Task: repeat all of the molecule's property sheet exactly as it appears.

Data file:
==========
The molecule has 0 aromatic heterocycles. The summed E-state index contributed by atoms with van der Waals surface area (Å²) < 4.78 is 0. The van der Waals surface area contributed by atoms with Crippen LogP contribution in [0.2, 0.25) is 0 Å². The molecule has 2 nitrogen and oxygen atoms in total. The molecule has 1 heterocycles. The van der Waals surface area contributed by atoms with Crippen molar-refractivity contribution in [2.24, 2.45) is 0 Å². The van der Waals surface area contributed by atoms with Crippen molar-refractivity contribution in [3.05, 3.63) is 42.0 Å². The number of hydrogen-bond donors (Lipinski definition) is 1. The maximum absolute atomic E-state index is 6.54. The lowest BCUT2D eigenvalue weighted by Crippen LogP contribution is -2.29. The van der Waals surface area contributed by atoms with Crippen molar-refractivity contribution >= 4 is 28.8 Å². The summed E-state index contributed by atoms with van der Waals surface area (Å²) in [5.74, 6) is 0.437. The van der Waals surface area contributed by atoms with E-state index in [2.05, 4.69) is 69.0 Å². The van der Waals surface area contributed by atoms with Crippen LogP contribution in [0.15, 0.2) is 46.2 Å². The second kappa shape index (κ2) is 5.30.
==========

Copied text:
The molecule has 0 aromatic heterocycles. The summed E-state index contributed by atoms with van der Waals surface area (Å²) < 4.78 is 0. The van der Waals surface area contributed by atoms with Crippen LogP contribution in [0.2, 0.25) is 0 Å². The molecule has 2 nitrogen and oxygen atoms in total. The molecule has 1 heterocycles. The van der Waals surface area contributed by atoms with Crippen molar-refractivity contribution in [2.24, 2.45) is 0 Å². The van der Waals surface area contributed by atoms with Crippen molar-refractivity contribution in [3.05, 3.63) is 42.0 Å². The number of hydrogen-bond donors (Lipinski definition) is 1. The maximum absolute atomic E-state index is 6.54. The lowest BCUT2D eigenvalue weighted by Crippen LogP contribution is -2.29. The van der Waals surface area contributed by atoms with Crippen molar-refractivity contribution >= 4 is 28.8 Å². The summed E-state index contributed by atoms with van der Waals surface area (Å²) in [5.74, 6) is 0.437. The van der Waals surface area contributed by atoms with E-state index in [2.05, 4.69) is 69.0 Å². The van der Waals surface area contributed by atoms with Crippen LogP contribution in [0.15, 0.2) is 46.2 Å². The second kappa shape index (κ2) is 5.30.